The CRPD adopts a new approach to legal capacity that makes it possible for people with disabilities to exercise their human right to legal capacity, including the capacity to act, equally with other individuals.  Support to exercise legal capacity, or supported decision-making, is based on the premise that every person has a will, and every person communicates.  Supporters do not make decisions for the person, but instead they help the person to make his or her own decisions, and to communicate and act on those decisions.

People with disabilities have the right to exercise legal capacity in all areas of life, for example:

  • Financial matters, such as employment, buying or renting a home, starting a business, opening a bank account, owning and inheriting property.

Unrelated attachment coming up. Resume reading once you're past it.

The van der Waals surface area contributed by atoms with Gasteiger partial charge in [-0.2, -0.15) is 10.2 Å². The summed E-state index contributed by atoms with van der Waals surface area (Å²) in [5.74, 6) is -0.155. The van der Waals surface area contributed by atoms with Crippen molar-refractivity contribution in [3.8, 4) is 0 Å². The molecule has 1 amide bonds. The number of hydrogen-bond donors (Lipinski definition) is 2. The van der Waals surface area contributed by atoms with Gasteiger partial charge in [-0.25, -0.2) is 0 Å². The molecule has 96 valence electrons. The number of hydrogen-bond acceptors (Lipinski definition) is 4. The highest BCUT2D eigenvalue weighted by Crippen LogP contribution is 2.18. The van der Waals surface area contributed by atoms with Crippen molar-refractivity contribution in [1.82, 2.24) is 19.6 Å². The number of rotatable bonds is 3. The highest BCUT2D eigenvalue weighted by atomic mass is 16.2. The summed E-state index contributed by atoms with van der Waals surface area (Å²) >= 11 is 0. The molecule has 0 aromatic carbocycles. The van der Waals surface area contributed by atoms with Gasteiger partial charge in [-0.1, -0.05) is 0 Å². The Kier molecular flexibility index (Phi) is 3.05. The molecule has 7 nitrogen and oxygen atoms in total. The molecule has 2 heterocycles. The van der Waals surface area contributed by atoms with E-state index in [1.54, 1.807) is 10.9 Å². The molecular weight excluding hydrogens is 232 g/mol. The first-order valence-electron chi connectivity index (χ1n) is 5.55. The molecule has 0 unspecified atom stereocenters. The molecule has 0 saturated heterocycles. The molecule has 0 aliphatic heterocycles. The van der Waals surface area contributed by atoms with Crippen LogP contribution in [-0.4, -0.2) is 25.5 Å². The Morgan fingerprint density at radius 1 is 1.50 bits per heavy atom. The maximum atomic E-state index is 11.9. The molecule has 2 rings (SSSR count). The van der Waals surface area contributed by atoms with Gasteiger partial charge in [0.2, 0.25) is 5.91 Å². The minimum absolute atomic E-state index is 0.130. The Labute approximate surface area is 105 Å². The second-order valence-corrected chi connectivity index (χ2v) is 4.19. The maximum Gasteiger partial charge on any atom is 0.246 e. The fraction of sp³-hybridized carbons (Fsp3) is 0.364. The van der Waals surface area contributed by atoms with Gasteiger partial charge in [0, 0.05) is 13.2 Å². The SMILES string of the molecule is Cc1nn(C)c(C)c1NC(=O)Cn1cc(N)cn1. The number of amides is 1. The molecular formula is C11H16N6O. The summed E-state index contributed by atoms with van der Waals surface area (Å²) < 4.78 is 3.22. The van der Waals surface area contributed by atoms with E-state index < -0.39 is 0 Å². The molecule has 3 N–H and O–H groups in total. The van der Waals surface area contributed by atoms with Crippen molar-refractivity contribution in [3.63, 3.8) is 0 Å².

• Health care decisions, such as diagnostic testing, taking medication, having surgery. 
  • Access to justice, such as filing a complaint in court or testifying as a witness.
  • Family relations, such as marriage and parenting responsibilities.
  • Political participation, such as voting and standing for election. 

Article 12 requires States Parties to recognize that persons with disabilities enjoy legal capacity, including the capacity to act, on an equal basis with others; to provide access by persons with disabilities to the support they might require in exercising legal capacity; and to establish appropriate and effective safeguards against the abuse of such support.  


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